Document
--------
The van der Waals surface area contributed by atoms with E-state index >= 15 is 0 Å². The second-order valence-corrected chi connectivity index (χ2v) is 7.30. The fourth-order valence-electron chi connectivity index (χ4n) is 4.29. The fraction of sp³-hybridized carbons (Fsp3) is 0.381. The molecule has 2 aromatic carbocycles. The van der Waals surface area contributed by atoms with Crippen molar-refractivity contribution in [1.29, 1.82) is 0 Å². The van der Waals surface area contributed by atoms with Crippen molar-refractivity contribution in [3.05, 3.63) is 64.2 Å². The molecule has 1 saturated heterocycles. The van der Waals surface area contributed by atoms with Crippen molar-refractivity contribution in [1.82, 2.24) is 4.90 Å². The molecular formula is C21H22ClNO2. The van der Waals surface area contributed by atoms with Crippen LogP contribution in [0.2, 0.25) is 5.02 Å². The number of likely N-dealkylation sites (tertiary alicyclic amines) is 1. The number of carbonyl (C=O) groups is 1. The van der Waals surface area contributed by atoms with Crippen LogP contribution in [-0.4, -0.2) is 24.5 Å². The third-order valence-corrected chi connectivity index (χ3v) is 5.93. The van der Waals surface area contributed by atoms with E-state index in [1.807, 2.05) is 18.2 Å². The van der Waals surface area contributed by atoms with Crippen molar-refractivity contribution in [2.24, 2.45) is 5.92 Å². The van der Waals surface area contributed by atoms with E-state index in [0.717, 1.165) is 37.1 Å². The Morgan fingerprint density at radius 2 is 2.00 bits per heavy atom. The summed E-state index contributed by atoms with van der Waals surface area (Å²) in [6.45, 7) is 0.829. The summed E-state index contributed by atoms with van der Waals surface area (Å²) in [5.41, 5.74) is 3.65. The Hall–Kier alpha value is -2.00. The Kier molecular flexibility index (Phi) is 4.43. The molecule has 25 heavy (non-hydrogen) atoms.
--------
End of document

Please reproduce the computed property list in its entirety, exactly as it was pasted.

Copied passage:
The van der Waals surface area contributed by atoms with E-state index >= 15 is 0 Å². The second-order valence-corrected chi connectivity index (χ2v) is 7.30. The fourth-order valence-electron chi connectivity index (χ4n) is 4.29. The fraction of sp³-hybridized carbons (Fsp3) is 0.381. The molecule has 2 aromatic carbocycles. The van der Waals surface area contributed by atoms with Crippen molar-refractivity contribution in [1.29, 1.82) is 0 Å². The van der Waals surface area contributed by atoms with Crippen molar-refractivity contribution in [3.05, 3.63) is 64.2 Å². The molecule has 1 saturated heterocycles. The van der Waals surface area contributed by atoms with Crippen molar-refractivity contribution in [1.82, 2.24) is 4.90 Å². The molecular formula is C21H22ClNO2. The van der Waals surface area contributed by atoms with Crippen LogP contribution in [0.2, 0.25) is 5.02 Å². The number of likely N-dealkylation sites (tertiary alicyclic amines) is 1. The number of carbonyl (C=O) groups is 1. The van der Waals surface area contributed by atoms with Crippen LogP contribution in [-0.4, -0.2) is 24.5 Å². The third-order valence-corrected chi connectivity index (χ3v) is 5.93. The van der Waals surface area contributed by atoms with E-state index in [1.807, 2.05) is 18.2 Å². The van der Waals surface area contributed by atoms with Crippen molar-refractivity contribution in [2.24, 2.45) is 5.92 Å². The van der Waals surface area contributed by atoms with E-state index in [0.717, 1.165) is 37.1 Å². The Morgan fingerprint density at radius 2 is 2.00 bits per heavy atom. The summed E-state index contributed by atoms with van der Waals surface area (Å²) in [6.45, 7) is 0.829. The summed E-state index contributed by atoms with van der Waals surface area (Å²) in [5.41, 5.74) is 3.65. The Hall–Kier alpha value is -2.00. The Kier molecular flexibility index (Phi) is 4.43. The molecule has 25 heavy (non-hydrogen) atoms.